The Confessions Of A Teenage Alcoholic

For the last 20 years I’ve been sober. Strangely enough I look back and I don’t even know how I got here. My teenage years were a blur of drugs, alcohol and almost constant partying. As my friends from high school stayed on track and got accepted to Ivy League schools I went on a downward spiral into a nihilistic existence. And I loved every minute of it.

My completely wasted youth. Jae Brim was one of my closest friends during those years.
My completely wasted youth. Jae Brim was one of my closest friends during those years.

I loved eating out of dumpsters and living in abandoned buildings. I loved getting chased by cops night after night. I loved being totally lit out of my gourd and doing the stupid possible things night after night. Whether is was doing donuts in the front yard of a fraternity in a Volvo with no doors or dumpster diving an easy chair from the Starvation Army and keeping it in the bed of a pickup and launching it into the air while driving at high speeds over the jump going down Buffalo St hill. I remember spending all my time exploring rooftops and abandoned buildings and doing whatever I liked. We took trips to NYC and got into riots with the cops when our car got stolen. It was pure insanity.

Many of my friends from that era died from overdoses, suicide or literally drinking themselves to death. One of my closest friends, Mike Spike, dropped dead at 25 in the  County Jail. When they did the autopsy they said his arteries were 99% blocked. I never saw him eat or drink anything but alcohol.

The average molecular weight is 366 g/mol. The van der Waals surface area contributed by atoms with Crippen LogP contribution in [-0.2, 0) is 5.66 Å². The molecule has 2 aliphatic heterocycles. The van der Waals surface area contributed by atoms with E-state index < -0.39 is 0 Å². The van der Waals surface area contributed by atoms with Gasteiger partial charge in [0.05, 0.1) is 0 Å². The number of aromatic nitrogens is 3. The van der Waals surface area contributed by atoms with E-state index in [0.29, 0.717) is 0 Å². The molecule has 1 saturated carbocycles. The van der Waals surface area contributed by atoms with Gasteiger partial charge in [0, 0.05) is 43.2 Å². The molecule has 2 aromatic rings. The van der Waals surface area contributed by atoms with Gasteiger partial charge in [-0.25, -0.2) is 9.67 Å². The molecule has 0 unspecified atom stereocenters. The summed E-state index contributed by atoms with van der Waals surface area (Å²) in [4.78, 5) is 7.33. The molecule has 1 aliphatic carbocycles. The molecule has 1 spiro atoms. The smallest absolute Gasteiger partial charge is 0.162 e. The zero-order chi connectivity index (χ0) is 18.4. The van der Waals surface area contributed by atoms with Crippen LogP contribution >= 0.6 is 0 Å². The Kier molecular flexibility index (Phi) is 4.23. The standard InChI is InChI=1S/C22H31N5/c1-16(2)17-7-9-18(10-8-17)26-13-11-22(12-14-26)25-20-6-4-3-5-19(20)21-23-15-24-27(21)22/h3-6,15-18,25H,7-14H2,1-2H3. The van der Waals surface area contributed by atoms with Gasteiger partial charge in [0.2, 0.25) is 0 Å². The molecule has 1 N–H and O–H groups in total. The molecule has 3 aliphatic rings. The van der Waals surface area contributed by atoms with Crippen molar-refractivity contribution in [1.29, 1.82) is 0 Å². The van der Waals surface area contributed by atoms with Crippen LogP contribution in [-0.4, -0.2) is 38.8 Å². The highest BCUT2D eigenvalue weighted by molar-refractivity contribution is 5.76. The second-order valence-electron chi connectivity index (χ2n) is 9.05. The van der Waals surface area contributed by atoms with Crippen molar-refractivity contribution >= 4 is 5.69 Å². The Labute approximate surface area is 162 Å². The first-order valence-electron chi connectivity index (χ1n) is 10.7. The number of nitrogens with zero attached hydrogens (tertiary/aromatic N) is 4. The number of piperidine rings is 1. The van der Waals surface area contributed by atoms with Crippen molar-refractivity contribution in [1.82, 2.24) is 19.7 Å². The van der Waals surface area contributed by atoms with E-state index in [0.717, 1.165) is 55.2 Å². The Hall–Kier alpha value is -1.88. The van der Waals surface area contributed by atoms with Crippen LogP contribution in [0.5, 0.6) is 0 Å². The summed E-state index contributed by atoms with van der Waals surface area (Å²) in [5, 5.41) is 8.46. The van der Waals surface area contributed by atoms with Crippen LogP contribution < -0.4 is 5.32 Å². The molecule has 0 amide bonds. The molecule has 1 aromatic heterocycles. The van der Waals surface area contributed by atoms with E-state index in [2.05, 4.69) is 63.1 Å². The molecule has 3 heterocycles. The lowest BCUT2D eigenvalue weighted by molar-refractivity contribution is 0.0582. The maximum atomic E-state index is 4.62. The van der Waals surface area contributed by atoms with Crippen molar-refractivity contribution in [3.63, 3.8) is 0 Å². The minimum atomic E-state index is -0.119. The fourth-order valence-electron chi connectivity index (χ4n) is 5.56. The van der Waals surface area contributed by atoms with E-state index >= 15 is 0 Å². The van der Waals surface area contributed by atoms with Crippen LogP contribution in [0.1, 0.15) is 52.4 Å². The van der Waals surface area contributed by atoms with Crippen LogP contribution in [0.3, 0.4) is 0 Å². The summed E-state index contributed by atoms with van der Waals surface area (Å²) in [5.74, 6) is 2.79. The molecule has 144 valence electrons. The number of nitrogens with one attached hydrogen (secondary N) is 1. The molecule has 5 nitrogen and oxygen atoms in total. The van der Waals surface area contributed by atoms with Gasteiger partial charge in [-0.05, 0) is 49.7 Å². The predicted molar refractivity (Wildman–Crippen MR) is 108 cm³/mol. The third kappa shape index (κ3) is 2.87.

After Mike died something really shifted for me. I started to realize what most people realize after just a few months of partying. The relationships I was creating were pretty shallow compared to the ones I had before I starting down the path I was on. By this point almost 5 years of my life had been consumed. I had a dream that Mike came back from the dead and cursed me to try to keep me from following the same path he did. That week I started getting a rash. Over the next several months I rotated everything out of my diet to figure out what was giving me the rash. I had cycled everything out of my diet and I was stumped as to why I still had a rash. After a while I figured it out, it was alcohol. I thought of alcohol like most people think of water. It was my lifeblood, and while I meticulously tracked everything that went into and out of my body I was in total and complete denial about my alcoholism.

I took alcohol out and after a week the rash went away. If I drank it came back, when I stopped it went away. I hated being itchy all the time so I just quit drinking. Looking back on it now I suspect that the rash was totally psychosomatic. I also think it was the best thing to ever happen to me. The thing I quickly realized was this:

Alcohol consistently and insidiously undermined my every attempt to be happy.

So many people could drink and be social and not have it consume their entire life. At some point I had look into the mirror and realize that I was not one of those people. Now I see so many of the people who I love struggle with the exact same issues that I did in my youth. I’m afraid to tell them my story, afraid that I’ll be judged, afraid that I’ll be marginalized. Society always looks upon those who can’t control their drinking as being weak-willed. That is not my problem, sober for 20 years I have no regrets, but I don’t know if I am allergic to alcohol or if it is just something I tell people so they will stop offering me drinks.

At this point I don’t even think it matters any more. All that matters is that I am happy now and I am sober. I don’t think I could ever have one without the other.

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